When is the finish... You know, finished?

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Forum topic by GerardW posted 11-13-2014 12:36 AM 675 views 0 times favorited 4 replies Add to Favorites Watch
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44 posts in 1240 days

11-13-2014 12:36 AM

If anyone has been following my cutting board posts, first, I’m sorry. I’m sure you are very much over it by now. But this has the very real potential to be my last one.

These end grain boards (walnut, cherry, hard maple) have gotten two coats of straight salad bowl finish (not thinned). They are keeping their color nicely after the second coat, and I checked to ensure that water is beading nicely on the surface, which it is. Is that it? Other ways I can test to see if another coat is warranted? I don’t want to build a film so I am wary of putting on too much.

If that’s it, I may hit them lightly with 400 grit to smooth them out and then call it good.

-- Gerard in Bowie MD

4 replies so far

View Dallas's profile


3599 posts in 1905 days

#1 posted 11-13-2014 01:36 AM

My answer reflects Leroy Jethro Gibbs: Rule 38: “Your case, your lead.”

If you are satisfied, it is done. If it isn’t, fix it, finish it or redo it.

No other opinion matters.

(Edit): And I wouldn’t bother going to 400g on a cutting board. I usually go to 180 or 220 and then use a scraper if I absolutely have to.

-- Improvise.... Adapt...... Overcome!

View hoosier0311's profile


702 posts in 1443 days

#2 posted 11-13-2014 01:49 AM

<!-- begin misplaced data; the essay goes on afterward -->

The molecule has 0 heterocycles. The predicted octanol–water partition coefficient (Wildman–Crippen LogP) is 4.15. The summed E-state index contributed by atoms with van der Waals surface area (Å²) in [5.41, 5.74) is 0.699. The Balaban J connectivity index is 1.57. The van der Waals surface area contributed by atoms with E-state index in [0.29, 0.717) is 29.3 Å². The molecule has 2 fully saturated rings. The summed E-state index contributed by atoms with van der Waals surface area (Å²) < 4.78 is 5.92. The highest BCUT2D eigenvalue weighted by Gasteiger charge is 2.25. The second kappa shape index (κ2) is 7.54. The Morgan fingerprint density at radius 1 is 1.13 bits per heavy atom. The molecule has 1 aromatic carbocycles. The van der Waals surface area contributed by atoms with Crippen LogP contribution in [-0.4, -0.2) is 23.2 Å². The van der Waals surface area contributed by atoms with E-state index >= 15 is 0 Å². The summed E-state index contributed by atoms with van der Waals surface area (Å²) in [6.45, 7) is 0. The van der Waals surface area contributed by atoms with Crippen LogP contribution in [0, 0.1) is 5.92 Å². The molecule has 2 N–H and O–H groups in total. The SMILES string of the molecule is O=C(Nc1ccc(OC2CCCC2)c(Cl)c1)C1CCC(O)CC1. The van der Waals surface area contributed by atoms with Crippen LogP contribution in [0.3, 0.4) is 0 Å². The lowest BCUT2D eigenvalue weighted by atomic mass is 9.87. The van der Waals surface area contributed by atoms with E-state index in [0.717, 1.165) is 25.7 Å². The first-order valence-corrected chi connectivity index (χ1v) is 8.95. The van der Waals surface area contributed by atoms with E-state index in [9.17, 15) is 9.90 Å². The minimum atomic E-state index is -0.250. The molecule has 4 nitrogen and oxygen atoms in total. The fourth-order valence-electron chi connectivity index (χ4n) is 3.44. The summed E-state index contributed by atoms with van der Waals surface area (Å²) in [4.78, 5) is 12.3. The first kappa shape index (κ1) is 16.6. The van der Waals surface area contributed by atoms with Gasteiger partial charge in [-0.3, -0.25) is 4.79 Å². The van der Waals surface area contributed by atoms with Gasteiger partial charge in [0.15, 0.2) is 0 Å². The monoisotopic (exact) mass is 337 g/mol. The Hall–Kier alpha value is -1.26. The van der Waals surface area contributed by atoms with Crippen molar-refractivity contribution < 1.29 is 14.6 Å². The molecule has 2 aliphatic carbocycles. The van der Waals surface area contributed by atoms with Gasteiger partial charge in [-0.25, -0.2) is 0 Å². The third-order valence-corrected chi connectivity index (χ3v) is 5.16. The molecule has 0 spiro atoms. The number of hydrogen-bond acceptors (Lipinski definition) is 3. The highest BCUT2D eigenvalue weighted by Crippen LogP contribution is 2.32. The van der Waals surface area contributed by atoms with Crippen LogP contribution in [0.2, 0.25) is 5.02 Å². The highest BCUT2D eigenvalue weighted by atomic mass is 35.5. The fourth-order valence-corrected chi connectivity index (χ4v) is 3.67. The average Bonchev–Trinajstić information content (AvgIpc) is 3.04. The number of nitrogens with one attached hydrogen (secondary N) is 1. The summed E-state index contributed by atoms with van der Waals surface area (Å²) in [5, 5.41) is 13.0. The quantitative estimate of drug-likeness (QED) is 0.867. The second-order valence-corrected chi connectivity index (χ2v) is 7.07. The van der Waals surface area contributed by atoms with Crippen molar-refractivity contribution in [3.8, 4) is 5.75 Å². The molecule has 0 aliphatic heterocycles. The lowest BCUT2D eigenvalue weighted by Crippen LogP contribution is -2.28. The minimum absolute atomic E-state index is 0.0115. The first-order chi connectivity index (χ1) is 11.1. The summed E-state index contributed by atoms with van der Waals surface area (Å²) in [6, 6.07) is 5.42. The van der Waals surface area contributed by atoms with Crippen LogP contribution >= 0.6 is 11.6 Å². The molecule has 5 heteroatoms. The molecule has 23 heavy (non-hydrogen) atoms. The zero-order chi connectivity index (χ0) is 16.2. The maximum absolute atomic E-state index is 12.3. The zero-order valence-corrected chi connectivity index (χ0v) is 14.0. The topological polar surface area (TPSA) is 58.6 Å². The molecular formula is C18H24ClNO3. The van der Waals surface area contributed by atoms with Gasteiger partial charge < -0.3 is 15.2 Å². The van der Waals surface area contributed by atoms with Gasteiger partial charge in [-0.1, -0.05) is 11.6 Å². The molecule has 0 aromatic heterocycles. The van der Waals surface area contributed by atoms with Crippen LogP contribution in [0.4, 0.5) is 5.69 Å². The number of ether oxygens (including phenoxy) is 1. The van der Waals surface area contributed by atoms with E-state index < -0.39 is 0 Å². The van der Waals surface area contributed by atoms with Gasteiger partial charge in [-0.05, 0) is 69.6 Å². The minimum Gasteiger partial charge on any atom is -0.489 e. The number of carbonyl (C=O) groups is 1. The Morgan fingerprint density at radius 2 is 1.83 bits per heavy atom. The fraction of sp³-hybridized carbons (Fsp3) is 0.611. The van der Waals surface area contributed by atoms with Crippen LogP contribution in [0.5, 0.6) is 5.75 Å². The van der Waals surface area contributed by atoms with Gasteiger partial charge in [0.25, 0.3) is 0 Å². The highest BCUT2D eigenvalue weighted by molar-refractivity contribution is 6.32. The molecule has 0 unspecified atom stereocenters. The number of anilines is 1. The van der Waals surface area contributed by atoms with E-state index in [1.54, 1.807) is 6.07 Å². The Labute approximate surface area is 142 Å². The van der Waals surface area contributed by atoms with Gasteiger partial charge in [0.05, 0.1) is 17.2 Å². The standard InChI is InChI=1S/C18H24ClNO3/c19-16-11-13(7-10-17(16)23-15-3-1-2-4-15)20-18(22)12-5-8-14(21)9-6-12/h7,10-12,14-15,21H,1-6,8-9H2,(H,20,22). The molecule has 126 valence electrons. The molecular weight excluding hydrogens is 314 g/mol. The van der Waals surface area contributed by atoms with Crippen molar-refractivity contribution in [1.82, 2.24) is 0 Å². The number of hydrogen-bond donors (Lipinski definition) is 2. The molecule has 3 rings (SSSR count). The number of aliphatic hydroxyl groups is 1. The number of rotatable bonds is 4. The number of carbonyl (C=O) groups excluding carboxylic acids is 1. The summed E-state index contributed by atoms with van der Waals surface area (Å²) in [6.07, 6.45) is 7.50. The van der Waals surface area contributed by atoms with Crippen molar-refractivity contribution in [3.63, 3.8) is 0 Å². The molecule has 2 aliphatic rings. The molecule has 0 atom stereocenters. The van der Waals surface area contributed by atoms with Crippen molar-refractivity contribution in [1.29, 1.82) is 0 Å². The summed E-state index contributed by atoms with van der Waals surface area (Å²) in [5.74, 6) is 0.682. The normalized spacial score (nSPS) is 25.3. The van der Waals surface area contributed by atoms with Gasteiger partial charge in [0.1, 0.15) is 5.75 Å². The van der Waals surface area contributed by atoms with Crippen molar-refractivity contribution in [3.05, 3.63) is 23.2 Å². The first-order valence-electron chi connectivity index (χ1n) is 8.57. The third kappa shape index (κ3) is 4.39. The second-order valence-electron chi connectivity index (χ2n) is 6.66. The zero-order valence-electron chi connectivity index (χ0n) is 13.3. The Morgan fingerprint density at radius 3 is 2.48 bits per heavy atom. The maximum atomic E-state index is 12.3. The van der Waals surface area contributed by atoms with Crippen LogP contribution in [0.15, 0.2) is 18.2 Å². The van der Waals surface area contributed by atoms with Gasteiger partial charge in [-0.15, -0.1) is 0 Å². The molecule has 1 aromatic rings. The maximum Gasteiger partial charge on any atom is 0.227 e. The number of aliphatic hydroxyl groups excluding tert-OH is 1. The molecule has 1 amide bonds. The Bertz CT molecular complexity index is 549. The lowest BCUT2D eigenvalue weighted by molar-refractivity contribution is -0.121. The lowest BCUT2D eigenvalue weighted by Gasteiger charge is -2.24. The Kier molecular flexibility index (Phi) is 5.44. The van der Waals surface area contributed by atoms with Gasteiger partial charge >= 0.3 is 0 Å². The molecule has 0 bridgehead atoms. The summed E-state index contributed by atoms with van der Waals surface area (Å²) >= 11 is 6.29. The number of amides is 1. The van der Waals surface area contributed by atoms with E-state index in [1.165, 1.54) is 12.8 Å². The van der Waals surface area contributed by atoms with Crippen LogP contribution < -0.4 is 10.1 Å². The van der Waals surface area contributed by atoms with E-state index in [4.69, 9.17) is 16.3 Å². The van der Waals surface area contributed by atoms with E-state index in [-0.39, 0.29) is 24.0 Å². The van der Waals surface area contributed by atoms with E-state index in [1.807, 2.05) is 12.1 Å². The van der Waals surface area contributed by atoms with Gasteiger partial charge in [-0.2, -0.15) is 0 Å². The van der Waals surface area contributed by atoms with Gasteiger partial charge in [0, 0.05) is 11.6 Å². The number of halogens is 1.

I’m certainly no expert here, but my grandfather used to say keep adding the oil until the board will not absorb anymore. He was using mineral oil and beeswax though.

-- atta boy Clarence!

View wseand's profile


2754 posts in 2459 days

#3 posted 11-13-2014 03:02 AM

Put it on till it won’t take no more. The oil never dries so you will probably just gum up your paper if you sand it. This isn’t like Tung oil or varnish, no need to sand afterwards, just my opinion.

-- Bill - "Freedom flies in your heart like an Eagle" Audie Murphy

View redryder's profile


2394 posts in 2519 days

#4 posted 11-13-2014 06:16 AM

Maybe your over thinking this.

On all the boards I’ve done, I sand to 220. Rub on Mineral Spirits to raise the grain. Let it dry. Lightly sand again and then rub on one generous coat of what ever looks good for cutting boards from the local hardware store. I wipe off any excess that didn’t soak in well enough and call it good.

I then give the board and the can of oil to the lucky party and tell them it’s all up to them from then on. Apply more as needed. If the board begins to look dry or needs a shine, they can spiff it up. I’ve never had any negative feedback from those instructions.

Good luck…...........................

-- mike...............

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